New daily persistent headache

Matthew S Robbins MD (Dr. Robbins of Montefiore Headache Center is a site principal investigator for a clinical trial conducted by eNeura.)
Stephen D Silberstein MD, editor. (Dr. Silberstein, Director of the Jefferson Headache Center at Thomas Jefferson University, receives honorariums from Alder Biopharmaceuticals, Allergan, Amgen, Avanir Pharmaceuticals, Curelator, Depomed, Dr. Reddy's Laboratories, eNeura, electroCore Medical, Lilly USA, Supernus Pharmacerticals, Teva, and Trigemina for consulting and/or advisory panel membership.)
Originally released December 20, 2013; last updated May 26, 2015; expires May 26, 2018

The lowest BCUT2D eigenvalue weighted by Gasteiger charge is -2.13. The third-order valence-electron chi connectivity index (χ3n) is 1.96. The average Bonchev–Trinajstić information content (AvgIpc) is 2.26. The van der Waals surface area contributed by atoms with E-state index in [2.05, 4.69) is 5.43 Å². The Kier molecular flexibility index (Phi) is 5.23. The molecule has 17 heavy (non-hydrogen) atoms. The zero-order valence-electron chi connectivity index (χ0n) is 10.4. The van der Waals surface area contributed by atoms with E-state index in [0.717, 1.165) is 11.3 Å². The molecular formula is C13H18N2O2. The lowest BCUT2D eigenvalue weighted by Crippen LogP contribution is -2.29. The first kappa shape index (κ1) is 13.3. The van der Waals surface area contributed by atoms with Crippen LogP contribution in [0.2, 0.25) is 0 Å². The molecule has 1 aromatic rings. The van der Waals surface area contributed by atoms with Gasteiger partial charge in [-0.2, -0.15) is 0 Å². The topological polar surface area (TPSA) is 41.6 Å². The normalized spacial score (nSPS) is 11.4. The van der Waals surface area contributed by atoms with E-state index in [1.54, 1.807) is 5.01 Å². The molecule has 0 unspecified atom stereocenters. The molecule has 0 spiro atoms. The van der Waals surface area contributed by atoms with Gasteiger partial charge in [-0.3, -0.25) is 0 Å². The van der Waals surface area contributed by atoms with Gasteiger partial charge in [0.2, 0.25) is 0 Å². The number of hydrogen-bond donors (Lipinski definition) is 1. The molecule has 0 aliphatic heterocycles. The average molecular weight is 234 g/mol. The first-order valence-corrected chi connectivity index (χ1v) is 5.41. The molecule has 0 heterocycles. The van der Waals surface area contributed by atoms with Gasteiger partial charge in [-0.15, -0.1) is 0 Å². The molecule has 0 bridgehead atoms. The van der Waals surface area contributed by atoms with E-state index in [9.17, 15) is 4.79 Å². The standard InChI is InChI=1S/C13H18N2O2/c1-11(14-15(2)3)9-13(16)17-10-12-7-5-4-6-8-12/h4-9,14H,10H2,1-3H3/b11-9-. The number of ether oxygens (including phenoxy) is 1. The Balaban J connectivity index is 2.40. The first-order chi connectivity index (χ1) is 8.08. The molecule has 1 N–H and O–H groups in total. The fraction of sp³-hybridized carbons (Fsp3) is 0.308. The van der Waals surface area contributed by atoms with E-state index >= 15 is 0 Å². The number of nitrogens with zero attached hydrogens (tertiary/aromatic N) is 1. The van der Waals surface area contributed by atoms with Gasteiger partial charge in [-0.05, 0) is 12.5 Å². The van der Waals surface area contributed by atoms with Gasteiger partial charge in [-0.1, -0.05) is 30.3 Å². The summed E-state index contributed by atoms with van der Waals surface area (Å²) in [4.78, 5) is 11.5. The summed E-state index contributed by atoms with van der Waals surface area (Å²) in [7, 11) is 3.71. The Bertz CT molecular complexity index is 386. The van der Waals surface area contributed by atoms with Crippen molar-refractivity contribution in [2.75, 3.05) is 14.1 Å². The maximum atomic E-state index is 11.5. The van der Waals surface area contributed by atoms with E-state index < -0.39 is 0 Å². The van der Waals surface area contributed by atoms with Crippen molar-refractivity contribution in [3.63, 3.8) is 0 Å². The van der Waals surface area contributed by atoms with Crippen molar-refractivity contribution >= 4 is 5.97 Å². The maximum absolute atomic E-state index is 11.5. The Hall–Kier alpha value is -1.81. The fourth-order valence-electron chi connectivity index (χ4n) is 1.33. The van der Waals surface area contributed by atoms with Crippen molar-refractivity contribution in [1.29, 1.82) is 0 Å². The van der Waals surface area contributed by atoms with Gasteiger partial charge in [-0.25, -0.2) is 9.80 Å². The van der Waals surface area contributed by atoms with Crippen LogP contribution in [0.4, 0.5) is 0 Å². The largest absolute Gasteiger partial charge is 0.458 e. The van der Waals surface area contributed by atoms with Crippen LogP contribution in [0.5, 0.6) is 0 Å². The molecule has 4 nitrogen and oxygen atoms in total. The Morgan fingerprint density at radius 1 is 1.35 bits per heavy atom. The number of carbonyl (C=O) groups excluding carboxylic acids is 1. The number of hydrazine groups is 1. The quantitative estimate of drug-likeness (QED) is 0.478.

New daily persistent headache is an uncommon chronic daily headache syndrome that features daily headache from the onset without any clear etiology. In this article, the author reviews the history and classification of new daily persistent headache, followed by its clinical manifestations and speculation about potential etiologies and pathogenesis. The syndrome's differential diagnosis, workup, prognosis, and management are also addressed.

Key points


• New daily persistent headache is a daily headache syndrome that starts acutely and can only be diagnosed after 3 months have elapsed and other secondary and primary headache diagnoses have been excluded.


• The classification allows for clinical manifestations of a daily headache that resembles either chronic migraine or chronic tension-type headache.


• The prognosis is variable, and the treatment approach is largely extrapolated from the management of other forms of chronic daily headache.

Historical note and terminology